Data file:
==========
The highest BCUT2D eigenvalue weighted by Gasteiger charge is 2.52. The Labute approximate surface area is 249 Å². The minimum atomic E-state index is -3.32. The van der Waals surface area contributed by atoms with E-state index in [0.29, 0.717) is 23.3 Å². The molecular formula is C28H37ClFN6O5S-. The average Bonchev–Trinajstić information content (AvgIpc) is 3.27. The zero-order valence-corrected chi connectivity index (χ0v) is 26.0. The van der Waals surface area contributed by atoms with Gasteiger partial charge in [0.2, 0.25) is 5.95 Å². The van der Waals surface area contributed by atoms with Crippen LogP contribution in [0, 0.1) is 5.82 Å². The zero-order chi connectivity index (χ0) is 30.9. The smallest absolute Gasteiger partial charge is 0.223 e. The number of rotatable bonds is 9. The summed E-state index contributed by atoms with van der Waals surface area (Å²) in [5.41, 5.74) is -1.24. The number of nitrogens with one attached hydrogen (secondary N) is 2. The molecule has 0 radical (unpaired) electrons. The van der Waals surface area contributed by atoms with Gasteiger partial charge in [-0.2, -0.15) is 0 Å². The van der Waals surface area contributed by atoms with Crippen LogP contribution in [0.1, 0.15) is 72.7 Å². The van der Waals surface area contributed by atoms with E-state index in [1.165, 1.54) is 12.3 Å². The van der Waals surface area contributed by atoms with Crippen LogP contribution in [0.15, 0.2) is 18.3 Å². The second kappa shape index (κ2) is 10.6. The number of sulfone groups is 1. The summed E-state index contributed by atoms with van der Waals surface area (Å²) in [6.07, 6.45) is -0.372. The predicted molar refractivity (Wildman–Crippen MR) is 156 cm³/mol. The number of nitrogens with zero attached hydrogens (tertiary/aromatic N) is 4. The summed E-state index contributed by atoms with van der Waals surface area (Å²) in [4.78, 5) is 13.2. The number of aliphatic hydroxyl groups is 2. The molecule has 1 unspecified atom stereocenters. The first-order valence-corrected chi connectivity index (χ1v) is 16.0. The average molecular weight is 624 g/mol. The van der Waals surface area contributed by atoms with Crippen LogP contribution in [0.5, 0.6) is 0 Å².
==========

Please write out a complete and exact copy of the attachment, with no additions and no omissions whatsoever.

The highest BCUT2D eigenvalue weighted by Gasteiger charge is 2.52. The Labute approximate surface area is 249 Å². The minimum atomic E-state index is -3.32. The van der Waals surface area contributed by atoms with E-state index in [0.29, 0.717) is 23.3 Å². The molecular formula is C28H37ClFN6O5S-. The average Bonchev–Trinajstić information content (AvgIpc) is 3.27. The zero-order valence-corrected chi connectivity index (χ0v) is 26.0. The van der Waals surface area contributed by atoms with Gasteiger partial charge in [0.2, 0.25) is 5.95 Å². The van der Waals surface area contributed by atoms with Crippen LogP contribution in [0, 0.1) is 5.82 Å². The zero-order chi connectivity index (χ0) is 30.9. The smallest absolute Gasteiger partial charge is 0.223 e. The number of rotatable bonds is 9. The summed E-state index contributed by atoms with van der Waals surface area (Å²) in [5.41, 5.74) is -1.24. The number of nitrogens with one attached hydrogen (secondary N) is 2. The molecule has 0 radical (unpaired) electrons. The van der Waals surface area contributed by atoms with Gasteiger partial charge in [-0.2, -0.15) is 0 Å². The van der Waals surface area contributed by atoms with Crippen LogP contribution in [0.1, 0.15) is 72.7 Å². The van der Waals surface area contributed by atoms with E-state index in [1.165, 1.54) is 12.3 Å². The van der Waals surface area contributed by atoms with Crippen LogP contribution in [0.15, 0.2) is 18.3 Å². The second kappa shape index (κ2) is 10.6. The number of sulfone groups is 1. The summed E-state index contributed by atoms with van der Waals surface area (Å²) in [6.07, 6.45) is -0.372. The predicted molar refractivity (Wildman–Crippen MR) is 156 cm³/mol. The number of nitrogens with zero attached hydrogens (tertiary/aromatic N) is 4. The summed E-state index contributed by atoms with van der Waals surface area (Å²) in [4.78, 5) is 13.2. The number of aliphatic hydroxyl groups is 2. The molecule has 1 unspecified atom stereocenters. The first-order valence-corrected chi connectivity index (χ1v) is 16.0. The average molecular weight is 624 g/mol. The van der Waals surface area contributed by atoms with Crippen LogP contribution in [0.5, 0.6) is 0 Å².